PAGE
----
by Nicholas Paolino
It was a dark day in 2015 when the story broke of supposed emissions violations on nearly a half-million Volkswagen-built vehicles. The company reportedly installed emissions software on their vehicles that would allow them to sense the set parameters of the testing cycle that is done by the EPA. When a car is tested for emissions compliance by the EPA it is set into a “test mode”. The stated “defeat devices” would be used to alter the car’s performance while in test mode, therefore, allowing the emissions compliance test to be passed. However, as soon as the vehicle was switched back to its normal operating mode the original parameters that would have violated emissions compliance would be resumed.
When the vehicles were in normal mode, the car’s computer would drastically change things like the fuel pressure, injection timing, and exhaust-gas recirculation. By changing these variables the vehicles were able to make the horsepower they could as well as get the incredible fuel mileage that was advertised for Volkswagen TDI diesel engines.
Volkswagen heavily advertised their “clean diesel” engines during this time before the scandal eventually broke. The advertisements ranged in medium from print ads to social media campaigns, to Super Bowl ads, often preaching that their diesel engines have such low emissions that they lower NOx emissions by ninety percent. These claims couldn’t have been further from the truth as NOx emissions were found to be “4,000 percent more” than the legal limit that the EPA has set for their testing.
“Dieselgate” as the scandal was so coined, has since cost Volkswagen approximately $33.6 billion dollars.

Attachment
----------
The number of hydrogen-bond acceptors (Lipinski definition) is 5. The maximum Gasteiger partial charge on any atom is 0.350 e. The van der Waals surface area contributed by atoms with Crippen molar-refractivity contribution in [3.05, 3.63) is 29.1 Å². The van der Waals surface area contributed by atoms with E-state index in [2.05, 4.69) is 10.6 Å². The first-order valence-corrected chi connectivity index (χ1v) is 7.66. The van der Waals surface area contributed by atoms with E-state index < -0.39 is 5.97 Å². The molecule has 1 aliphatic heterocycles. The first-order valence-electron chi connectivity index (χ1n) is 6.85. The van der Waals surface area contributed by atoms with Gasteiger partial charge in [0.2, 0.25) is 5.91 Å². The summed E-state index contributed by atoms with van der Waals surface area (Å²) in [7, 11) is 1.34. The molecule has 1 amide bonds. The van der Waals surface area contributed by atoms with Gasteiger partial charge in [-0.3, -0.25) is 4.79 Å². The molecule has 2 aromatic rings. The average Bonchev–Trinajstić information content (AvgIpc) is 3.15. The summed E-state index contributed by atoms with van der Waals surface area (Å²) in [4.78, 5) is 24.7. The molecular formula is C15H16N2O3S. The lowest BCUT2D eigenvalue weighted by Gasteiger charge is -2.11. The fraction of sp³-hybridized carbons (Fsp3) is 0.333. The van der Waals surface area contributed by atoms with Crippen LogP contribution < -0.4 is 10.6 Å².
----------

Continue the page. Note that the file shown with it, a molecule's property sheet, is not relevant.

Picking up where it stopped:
Volkswagen used advertising to deceive their customers, and this wasn’t to go without notice. The Federal Trade Commission charged that “Volkswagen Group of America, Inc. deceived consumers with the advertising campaign it used to promote its supposedly “clean diesel” VWs and Audis, which Volkswagen fitted with illegal emission defeat devices designed to mask high emissions during government tests.” The charges called for the Volkswagen Group of America to compensate their American consumers that bought or leased any of the vehicles that fell under the “dieselgate” testing. These vehicles ranged in manufacturing dates from 2008 to 2015. This clearly shows that Volkswagen had been lying to its customers about its “clean diesel” engines for approximately seven years.
Volkswagen is still dealing with the repercussions of their deceitful tactics to this day, and their overall standing with consumers is now greatfully tainted. The Federal Trade Commmission had every right to stand up for the consumers who had purchased or leased these vehicles with the mindset that they were going to be bettering the environment while also getting great gas mileage and saving money because of it. They used advertisments that were widely viewed to sell vehicles that were greatly attributing to the detriment of our atmosphere. This could easily be described as one of the largest dsiplays of mistrust in consumer history and will forever create skeptics of the automotive industry and the push for a cleaner future.